Jared Leto’s preposterous performance as Paolo Gucci starkly contrasts the other actors who took this story seriously—which is just one major problem with Ridley Scott’s weird new misfire, writes Rory Doherty.
On paper, it’s easy to imagine House of Gucci working. A true crime story focused on a fashion giant, populated by larger-than-life, scheming Europeans, each attempting to outdo each other in their pursuit of success and respect in the fashion world during the latter half of the 20th century. The film tells the story of Gucci house, content in letting their brand wither before being shaken up by the arrival of the bold and brash Patrizia Reggiani (Lady Gaga), who is contrastingly touted as both a money-grubber and a breath of fresh air by different members of the family upon her marriage to company heir Maurizio (Adam Driver).
The importance of Patrizia in Gucci’s climb back to the top is, by the film’s own admission, tenuous. But she’s the centre of this story, the lust and jealousy germinating from wealth and power eventually driving her to murderous extremes. The problem is, neither Gucci’s rebranding or the doomed romance are ever convincingly or compellingly realised. The whole affair ends up being frustrating to those who are invested in the story, and tedious for those who aren’t.
There’s nothing wrong with movies about performances. It sounds like a lot of fun: famous people gather in rooms, wearing dynamic, era-accurate costumes, trouncing each other in a fashion tug-of-war, and seeing who can do it with the most questionable Italian accent. There doesn’t need to be multifaceted thematic investigation’ it’s about sustaining the bones of a real-life story with campy excellence.
It is completely confounding, then, that the film was helmed by Ridley Scott, a director not known for either stylistic flair or coaxing out memorable, layered performances—but rather an efficient filmmaking process and a workmanlike approach to storytelling. As a result, there’s a lack of coherence to the ensemble. The majority are OK, but without a directorial eye tapped into the entertaining potential of these heightened characters, they largely fall by the wayside. It’s a sorry state of affairs when Adam Driver and Al Pacino feel wasted in a film.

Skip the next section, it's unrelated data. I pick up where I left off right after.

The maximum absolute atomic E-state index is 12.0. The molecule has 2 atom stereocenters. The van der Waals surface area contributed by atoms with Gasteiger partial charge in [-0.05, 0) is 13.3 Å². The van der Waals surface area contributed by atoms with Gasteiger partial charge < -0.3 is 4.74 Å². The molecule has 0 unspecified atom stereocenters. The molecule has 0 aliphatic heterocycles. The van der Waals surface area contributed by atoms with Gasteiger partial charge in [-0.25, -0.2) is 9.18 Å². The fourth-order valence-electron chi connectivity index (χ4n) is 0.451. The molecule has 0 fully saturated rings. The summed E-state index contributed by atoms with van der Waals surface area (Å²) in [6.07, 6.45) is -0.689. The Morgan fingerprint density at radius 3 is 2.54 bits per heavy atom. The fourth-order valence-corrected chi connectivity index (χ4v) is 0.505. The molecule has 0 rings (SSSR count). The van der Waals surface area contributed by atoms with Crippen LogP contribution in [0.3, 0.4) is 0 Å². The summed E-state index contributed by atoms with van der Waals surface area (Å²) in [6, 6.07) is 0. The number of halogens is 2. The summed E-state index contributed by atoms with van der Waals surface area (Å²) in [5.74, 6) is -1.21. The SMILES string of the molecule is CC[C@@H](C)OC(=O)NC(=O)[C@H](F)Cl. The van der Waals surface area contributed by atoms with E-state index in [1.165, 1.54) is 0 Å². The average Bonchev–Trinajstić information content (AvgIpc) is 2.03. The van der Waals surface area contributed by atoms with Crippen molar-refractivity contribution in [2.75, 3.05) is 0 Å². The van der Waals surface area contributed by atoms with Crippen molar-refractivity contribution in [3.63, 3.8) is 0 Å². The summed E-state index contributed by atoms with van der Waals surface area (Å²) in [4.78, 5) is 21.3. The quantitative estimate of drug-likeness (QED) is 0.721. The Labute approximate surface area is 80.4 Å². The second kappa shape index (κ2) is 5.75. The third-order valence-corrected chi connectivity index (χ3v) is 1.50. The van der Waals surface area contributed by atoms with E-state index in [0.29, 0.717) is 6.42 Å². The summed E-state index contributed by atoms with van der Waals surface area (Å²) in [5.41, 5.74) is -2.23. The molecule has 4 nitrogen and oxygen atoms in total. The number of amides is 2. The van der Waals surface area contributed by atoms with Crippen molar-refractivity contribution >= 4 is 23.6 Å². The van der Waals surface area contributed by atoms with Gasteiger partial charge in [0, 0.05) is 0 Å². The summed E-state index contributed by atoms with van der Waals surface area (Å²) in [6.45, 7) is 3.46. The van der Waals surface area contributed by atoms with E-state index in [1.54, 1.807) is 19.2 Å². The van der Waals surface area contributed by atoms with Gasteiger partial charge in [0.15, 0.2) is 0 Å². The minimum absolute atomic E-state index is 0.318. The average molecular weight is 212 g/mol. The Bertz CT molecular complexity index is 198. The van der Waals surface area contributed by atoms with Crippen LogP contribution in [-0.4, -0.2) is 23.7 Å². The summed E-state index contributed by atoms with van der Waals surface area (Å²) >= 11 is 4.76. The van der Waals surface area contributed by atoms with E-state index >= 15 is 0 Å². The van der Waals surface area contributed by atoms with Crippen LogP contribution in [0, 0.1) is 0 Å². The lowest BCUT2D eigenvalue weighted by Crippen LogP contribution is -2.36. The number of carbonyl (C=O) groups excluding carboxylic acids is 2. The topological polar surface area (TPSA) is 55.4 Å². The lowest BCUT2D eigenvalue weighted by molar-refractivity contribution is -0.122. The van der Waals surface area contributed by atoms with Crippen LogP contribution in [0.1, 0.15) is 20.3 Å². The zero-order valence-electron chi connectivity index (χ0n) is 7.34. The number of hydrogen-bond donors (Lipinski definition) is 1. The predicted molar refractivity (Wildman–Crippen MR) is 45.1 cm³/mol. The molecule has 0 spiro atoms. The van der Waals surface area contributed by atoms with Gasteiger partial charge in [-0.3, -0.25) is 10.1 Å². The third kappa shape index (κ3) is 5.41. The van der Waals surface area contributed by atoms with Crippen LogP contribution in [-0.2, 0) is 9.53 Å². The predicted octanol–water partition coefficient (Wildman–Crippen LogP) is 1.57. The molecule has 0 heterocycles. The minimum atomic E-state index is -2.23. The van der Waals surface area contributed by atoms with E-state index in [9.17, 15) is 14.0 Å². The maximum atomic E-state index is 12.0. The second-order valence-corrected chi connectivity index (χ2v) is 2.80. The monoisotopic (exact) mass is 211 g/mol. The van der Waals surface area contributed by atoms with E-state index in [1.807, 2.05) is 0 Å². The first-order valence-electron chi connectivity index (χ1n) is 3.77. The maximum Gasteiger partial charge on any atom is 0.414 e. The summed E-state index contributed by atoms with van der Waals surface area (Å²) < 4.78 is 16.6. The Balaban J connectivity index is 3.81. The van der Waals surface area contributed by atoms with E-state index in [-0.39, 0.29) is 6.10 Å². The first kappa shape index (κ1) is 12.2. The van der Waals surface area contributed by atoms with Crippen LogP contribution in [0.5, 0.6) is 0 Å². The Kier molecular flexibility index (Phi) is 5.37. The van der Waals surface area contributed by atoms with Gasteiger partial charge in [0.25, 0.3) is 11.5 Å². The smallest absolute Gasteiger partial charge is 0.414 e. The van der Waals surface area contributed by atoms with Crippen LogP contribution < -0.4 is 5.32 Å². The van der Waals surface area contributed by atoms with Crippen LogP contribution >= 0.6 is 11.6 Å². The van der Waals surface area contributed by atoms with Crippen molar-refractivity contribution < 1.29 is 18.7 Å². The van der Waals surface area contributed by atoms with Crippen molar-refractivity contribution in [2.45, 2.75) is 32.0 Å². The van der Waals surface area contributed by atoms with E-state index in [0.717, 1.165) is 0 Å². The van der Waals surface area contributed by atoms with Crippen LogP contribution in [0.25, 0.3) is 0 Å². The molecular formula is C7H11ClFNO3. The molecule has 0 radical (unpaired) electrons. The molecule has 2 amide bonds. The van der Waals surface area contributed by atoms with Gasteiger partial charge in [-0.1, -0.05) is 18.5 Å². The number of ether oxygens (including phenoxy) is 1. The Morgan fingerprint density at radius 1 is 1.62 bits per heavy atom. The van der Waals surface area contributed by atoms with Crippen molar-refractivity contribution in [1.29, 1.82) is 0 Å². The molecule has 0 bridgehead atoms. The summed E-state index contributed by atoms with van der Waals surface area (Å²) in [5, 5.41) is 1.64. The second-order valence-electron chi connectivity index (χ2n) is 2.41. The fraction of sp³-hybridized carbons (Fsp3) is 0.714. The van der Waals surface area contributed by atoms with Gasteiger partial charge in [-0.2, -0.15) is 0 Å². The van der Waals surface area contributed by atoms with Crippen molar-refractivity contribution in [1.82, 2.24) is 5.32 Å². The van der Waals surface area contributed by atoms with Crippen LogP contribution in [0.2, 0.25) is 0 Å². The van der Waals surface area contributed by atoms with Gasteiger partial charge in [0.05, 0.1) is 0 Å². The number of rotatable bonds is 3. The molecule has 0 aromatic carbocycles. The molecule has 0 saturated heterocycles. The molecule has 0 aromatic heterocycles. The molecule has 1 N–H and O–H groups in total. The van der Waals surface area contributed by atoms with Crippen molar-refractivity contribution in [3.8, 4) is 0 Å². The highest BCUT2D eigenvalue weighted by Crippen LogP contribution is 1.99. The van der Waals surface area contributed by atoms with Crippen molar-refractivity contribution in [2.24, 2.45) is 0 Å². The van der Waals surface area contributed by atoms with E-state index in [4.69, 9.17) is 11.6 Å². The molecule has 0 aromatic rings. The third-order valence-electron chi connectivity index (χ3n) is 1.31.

Much has been said about the swing-and-miss that is Jared Leto’s performance of Paolo Gucci. Donning thick prosthetics and an accent ripped from Super Mario Bros, he seems to be the only actor aware of what House of Gucci could be: an elevated, ludicrous drama in which everyone makes themselves look stupid. The fault however lies at the feet of Scott, who should have told him to reign it in and fall in line with the other performers—but instead the director saw the ridiculous turn and thought it would work.
Alas, no other actor got the memo, so Leto stands out as borderline embarrassing compared to the performers who are taking the story seriously. The thick makeup appliances are a grim reminder of Hollywood’s steadfast commitment to casting recognisable names over dependable character actors, regardless of their suitability for the role.
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The only performer who gets away scot-free is Lady Gaga, threading the needle almost flawlessly as the new addition to the Gucci clan. Her actions are always understandable, her motives and drives well telegraphed, and she commands the screen with equal parts silliness and gravitas. But one well-pitched performance cannot sustain a weak narrative. Even though Scott’s talents lie in building atmosphere—constructing a believable environment with rich, authentic attention to detail—it all feels wasted when our attention is diverted to A-listers attempting to wield the charisma of experienced comic talents.
House of Gucci feels like a film made up of deleted scenes. There’s never a great urgency to what’s on screen, and we get the sense the real narrative is happening out of frame. We plod through the years, unsure if we’re meant to focus on the revival of the Gucci company, the backstabbing of family, or the toxic, violent love stories. Fun doesn’t seem to be on the minds of anyone involved, and the true life story just isn’t scandalous or interesting enough to keep us hooked.